- Producers: 731
- Processors: 84
- Wholesalers: 58
- Retailers: 194
- Labs: 7
Retail store licensing isn't slated to begin until October 2016.
Finally, licenses are not transferrable. The state does allow licensees to propose changes to its corporate structure, ownership structure, or who has a financial interest in the business by submitting a form to the OLCC prior to making the change. A new application must be submitted for any licensee who has a change in ownership that is 51% or greater.
Examples of cannabis companies in Oregon
While most of the companies in Oregon's cannabis economy fit into the above categories as producers, processors, and retailers, there are several other companies taking the approach of serving the growing cannabis industry.
Here are a few examples of Oregon-based cannabis companies :
- Based: Beavertown, OR
- What it is: Provider of compliant security systems for licensed marijuana growers and retailers.
- Funding: N/A
- Based: Hillsboro, OR
- What it is: A craft cannabis cultivator.
- Funding: N/A
- How would your business change if cannabis were made legal nationwide? CEO Sara Batterby responded: "National legalization of cannabis can mean a lot of things. I think that legalization nationally of cannabis for medical use is on the horizon and will be ushered in with the rescheduling of cannabis by the DEA. It is hard to anticipate how that will affect the recreational markets in Oregon, Colorado and Washington.
"I think we can look forward to a day when cannabis is legal nationwide for recreational and medical use and assume that we will, at that point, be able to move our Oregon grown cannabis across state lines. This will be a huge opportunity for our company to access a much larger market and take advantage of Oregon's, and Hifi's reputation for growing some of the best cannabis in the country. We are in the process of building a brand and a business that is positioned to take advantage of this opportunity when it arrives which we believe it will."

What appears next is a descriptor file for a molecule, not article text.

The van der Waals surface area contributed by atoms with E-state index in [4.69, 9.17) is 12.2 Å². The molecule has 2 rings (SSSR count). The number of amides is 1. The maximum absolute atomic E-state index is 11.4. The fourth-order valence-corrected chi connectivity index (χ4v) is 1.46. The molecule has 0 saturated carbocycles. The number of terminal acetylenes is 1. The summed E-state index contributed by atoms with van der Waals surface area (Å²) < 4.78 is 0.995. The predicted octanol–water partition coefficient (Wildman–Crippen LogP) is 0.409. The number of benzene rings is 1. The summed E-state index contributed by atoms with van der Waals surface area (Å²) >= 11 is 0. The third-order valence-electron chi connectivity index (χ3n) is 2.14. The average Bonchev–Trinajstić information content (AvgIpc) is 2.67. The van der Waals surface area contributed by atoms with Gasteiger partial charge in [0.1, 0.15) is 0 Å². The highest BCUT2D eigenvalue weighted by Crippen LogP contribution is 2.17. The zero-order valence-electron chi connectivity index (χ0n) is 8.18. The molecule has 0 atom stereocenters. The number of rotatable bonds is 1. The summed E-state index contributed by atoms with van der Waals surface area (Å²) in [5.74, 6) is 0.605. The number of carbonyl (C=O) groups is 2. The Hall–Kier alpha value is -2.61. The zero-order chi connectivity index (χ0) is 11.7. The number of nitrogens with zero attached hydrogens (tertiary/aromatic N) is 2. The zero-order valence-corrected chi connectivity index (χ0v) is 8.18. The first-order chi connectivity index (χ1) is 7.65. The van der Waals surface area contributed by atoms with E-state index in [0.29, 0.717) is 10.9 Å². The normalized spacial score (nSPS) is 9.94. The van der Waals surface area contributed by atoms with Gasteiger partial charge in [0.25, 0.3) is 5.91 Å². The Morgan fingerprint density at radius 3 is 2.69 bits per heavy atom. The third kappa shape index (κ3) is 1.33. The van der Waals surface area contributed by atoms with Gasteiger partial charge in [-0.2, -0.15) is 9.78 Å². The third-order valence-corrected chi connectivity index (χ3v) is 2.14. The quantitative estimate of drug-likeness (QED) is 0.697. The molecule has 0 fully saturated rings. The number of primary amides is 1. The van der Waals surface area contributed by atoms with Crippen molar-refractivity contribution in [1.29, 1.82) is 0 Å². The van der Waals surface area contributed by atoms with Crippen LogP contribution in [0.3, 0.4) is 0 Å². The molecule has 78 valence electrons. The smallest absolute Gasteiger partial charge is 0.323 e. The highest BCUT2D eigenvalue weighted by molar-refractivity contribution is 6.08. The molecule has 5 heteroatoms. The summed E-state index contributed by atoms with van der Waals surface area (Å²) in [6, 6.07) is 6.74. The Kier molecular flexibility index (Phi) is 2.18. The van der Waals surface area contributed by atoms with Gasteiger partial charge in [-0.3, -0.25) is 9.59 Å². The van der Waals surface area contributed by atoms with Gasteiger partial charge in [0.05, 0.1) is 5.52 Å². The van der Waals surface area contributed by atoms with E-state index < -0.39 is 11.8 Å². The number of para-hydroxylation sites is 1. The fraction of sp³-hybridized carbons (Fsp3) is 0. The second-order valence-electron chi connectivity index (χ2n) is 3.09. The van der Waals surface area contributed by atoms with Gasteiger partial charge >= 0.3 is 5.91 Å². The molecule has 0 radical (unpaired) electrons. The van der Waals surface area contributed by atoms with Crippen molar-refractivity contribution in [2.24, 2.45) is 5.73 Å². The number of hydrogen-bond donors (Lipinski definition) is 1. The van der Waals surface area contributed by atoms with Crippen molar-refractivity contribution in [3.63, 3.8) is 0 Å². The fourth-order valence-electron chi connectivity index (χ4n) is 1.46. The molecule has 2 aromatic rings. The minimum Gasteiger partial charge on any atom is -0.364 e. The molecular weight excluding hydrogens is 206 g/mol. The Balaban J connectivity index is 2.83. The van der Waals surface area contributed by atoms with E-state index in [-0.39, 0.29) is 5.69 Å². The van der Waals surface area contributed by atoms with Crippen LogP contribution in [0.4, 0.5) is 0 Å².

- Based: Portland, OR
- What it is: Insurance provider for marijuana growers, cultivators, manufacturers, and retailers.
- Funding: N/A
- Based: Portland, OR
- What it is: Producer, distributor, and seller of cannabis products, including flower, concentrates, chocolates, gummies, and cartridges
- Funding: N/A
- How would your business change if cannabis were made legal nationwide? The nationwide legalization of cannabis would remove most of the barriers that currently inhibit our normal business operations and growth. Unfettered access to financial, investment, legal, insurance, accounting and other critical business resources would enable Shango to operate, compete and prosper just like thousands of other American companies.
Full access to the banking system alone would transform almost every aspect of our business. This would also eliminate the need to keep massive amounts of cash on hand and create a far safer work environment for our employees and vendors.
The investment community would consider Shango as bona fide, long-term opportunity. We would have greater access to the capital required to expand our production and distribution operations, and to sell our products in retail and B2B markets across the country and around the world.
We would consolidate and simplify our corporate structure to vastly improve operating efficiencies and increase profitability. We would gladly pay our fair share of taxes, but take our fair share of deductions, as well.
Federal legalization would free us from the constant threat of criminal prosecution under various drug and racketeering laws. Hopefully, it would also provide us with a more coherent, standardized regulatory environment.
All of this would enable Shango to compete more confidently and effectively for leadership in America’s next great industry – the Cannabis Industry.
- Based: Rogue River, OR
- What it is: Organic cannabis grower.
- Funding: N/A